But I was appalled at myself as I tried to impose control. “Don’t eat them all in one sitting,” I’d caution, but I couldn’t help but notice how it made me sound like a grinch. It didn’t do any good anyway. Either I needed to become more strident and more effective or a different solution was in order. Instead of trying to control demand – and with strong willed children, it was a fool’s errand anyway – I’d mitigate the cookie shortage through production.

So, instead of curbing consumption, I decided to simply to make more cookies. Lots more cookies. The following year, I doubled the recipe. As quickly as they came out of the oven, with only the briefest of moments to cool, the kids would start in on them. I wasn’t worried. More cookies were on the way, but it was close. My margin was still only another day’s worth of cookies. The year after that, I invested in three industrial-sized cookie sheets and quadrupled the recipe.

From then on, we baked hundreds of cookies every Christmas season, easily out producing their appetites. We established a rotation: as one sheet was baking, we were filling up another and letting a third cool. No matter how many they ate while we baked, there were more in the oven. We cooked batch after batch and the kid’s eating slowed. We’d effectively increased our margin by a few days, which covered us from Christmas to New Year’s. It was then that I began transitioning the project.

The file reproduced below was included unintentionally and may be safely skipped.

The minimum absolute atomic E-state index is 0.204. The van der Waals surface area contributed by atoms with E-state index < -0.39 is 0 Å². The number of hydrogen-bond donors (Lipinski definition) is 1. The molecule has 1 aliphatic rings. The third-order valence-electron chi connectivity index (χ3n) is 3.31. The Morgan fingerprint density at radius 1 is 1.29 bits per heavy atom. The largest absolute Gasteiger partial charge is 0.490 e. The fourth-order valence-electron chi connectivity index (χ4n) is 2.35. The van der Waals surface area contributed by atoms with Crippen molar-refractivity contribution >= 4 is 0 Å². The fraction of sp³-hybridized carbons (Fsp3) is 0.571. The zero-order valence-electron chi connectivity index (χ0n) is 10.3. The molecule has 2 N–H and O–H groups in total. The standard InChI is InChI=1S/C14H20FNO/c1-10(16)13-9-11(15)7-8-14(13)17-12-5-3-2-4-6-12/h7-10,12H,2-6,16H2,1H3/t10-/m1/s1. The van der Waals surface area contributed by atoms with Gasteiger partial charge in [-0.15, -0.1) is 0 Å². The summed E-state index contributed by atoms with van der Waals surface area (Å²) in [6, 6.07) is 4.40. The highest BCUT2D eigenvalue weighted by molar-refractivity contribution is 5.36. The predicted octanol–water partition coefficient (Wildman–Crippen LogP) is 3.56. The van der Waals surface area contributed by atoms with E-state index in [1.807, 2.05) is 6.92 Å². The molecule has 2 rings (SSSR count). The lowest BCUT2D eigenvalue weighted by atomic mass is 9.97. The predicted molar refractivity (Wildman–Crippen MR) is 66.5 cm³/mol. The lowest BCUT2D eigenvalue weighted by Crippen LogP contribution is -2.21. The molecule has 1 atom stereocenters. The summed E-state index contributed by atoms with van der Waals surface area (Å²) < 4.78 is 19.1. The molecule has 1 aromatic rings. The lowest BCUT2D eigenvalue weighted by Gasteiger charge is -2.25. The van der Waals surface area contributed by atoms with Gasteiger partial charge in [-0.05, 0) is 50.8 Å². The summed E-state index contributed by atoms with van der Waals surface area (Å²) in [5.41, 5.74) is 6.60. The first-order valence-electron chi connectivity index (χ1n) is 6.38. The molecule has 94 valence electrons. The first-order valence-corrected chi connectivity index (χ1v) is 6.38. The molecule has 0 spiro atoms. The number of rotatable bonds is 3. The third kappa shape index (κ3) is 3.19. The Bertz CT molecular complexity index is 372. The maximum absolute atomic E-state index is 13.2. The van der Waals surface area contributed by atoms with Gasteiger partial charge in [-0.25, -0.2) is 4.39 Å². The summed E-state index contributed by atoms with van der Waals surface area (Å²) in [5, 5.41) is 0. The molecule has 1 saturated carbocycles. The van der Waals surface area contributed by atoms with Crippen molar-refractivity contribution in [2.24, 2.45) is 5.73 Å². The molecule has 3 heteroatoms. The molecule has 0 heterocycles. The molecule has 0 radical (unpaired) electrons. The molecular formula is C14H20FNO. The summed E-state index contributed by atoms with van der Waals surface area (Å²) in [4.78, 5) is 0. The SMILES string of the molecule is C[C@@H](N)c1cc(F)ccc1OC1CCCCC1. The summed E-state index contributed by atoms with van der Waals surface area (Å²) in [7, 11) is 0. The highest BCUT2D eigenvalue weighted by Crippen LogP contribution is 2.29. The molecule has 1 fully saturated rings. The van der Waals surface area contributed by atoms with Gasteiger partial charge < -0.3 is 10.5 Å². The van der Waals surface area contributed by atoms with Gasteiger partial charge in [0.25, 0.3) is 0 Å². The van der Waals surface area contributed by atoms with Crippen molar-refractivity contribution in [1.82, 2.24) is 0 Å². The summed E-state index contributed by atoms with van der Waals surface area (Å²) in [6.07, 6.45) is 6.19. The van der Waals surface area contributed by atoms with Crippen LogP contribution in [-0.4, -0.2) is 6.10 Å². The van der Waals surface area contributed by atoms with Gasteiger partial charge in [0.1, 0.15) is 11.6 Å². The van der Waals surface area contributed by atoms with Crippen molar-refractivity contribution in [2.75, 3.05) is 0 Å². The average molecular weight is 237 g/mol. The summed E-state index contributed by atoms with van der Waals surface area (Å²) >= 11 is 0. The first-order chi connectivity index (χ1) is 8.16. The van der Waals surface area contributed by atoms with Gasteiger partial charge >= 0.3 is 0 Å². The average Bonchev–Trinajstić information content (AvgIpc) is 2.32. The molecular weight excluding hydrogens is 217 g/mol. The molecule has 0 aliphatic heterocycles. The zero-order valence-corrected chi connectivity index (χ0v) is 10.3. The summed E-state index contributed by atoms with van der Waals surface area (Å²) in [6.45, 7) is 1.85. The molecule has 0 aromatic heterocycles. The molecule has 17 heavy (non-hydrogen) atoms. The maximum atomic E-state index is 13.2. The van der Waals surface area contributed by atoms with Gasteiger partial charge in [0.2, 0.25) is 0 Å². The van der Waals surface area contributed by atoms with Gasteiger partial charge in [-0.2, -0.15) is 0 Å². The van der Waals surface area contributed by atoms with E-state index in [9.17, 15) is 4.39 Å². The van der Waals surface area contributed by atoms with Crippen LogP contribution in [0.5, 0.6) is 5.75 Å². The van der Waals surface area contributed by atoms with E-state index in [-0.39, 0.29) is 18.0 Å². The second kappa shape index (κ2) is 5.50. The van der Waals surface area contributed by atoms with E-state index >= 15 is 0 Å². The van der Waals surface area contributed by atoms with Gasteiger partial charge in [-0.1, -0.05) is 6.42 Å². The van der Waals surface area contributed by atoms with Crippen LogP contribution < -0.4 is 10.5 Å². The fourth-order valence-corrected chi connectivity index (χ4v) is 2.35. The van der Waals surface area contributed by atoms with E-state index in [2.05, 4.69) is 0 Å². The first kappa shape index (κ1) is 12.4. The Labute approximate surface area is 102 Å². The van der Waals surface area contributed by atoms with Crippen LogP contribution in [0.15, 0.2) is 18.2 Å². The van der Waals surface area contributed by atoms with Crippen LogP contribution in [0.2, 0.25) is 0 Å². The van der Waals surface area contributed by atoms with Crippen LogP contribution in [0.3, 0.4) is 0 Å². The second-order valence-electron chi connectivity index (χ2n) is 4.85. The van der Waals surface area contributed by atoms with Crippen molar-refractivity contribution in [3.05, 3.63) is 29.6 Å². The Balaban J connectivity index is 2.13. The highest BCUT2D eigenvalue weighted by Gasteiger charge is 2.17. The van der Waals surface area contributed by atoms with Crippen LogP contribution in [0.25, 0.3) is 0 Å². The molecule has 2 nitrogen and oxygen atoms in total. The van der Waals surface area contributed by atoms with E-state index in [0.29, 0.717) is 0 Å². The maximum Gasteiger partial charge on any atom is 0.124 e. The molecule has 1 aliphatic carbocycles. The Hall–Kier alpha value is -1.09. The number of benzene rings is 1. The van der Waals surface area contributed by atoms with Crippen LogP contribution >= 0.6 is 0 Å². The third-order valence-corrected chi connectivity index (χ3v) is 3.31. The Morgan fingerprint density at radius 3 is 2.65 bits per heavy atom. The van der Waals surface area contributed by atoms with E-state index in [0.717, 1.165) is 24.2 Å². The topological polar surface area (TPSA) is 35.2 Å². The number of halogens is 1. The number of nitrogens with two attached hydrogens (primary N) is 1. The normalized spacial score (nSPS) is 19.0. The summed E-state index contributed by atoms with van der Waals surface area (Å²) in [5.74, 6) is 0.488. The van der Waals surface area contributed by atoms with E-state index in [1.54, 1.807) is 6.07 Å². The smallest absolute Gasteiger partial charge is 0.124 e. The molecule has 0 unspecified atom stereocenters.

In the early years I ran a tight ship and a clean kitchen, but transitioning projects is a messy business. While I made cookies myself, I could keep the table and floor clean. I would wash the dishes as I went. I could put everything away before the last sheet of cookies were frosted and plated. But it was not to last.

The year I had the kids help mix the dough a little chaos crept into the process. I had to roll back my success criteria. As long as not all the flower was dumped on the floor, it was going to be okay. As long as not all the frosting was eaten before it made it onto the cookies, the project was to be considered successful. But by then, we were making so much dough, cutting so many cookies, making batch after batch of frosting, losses to spillage or early consumption didn’t matter. Shrinkage was nothing compared to the volumes which we were producing. The transition was going well.

The next phase was to have them assist with the cleanup. There was always lots of cleanup, especially as the kids took on more responsibility doing the measuring and mixing. As they got older, I had them sweep (there was always plenty of flower and sugar on the floor). As they got taller, I had them wash. And as they became faster, I had them dry. As they changed, I increased their duties.

Every year there was a change in the distribution of responsibility. In the early years, they merely helped. In the later years, they acted independently. Recently, they’ve been helping each other. Now I setup stations: one for rolling and cutting, two for frosting and decorating. Order has returned to the kitchen. It only took twenty years or so, but even now, the project is not finished. For that, I’ll need to wait for the year one of them invites me over to their home to bake Christmas cookies.

Although it may not look like your average tradition, it suffices for this family. We indeed do the same thing every year, but the parameters change over time, as we change.

Merry Christmas, 2020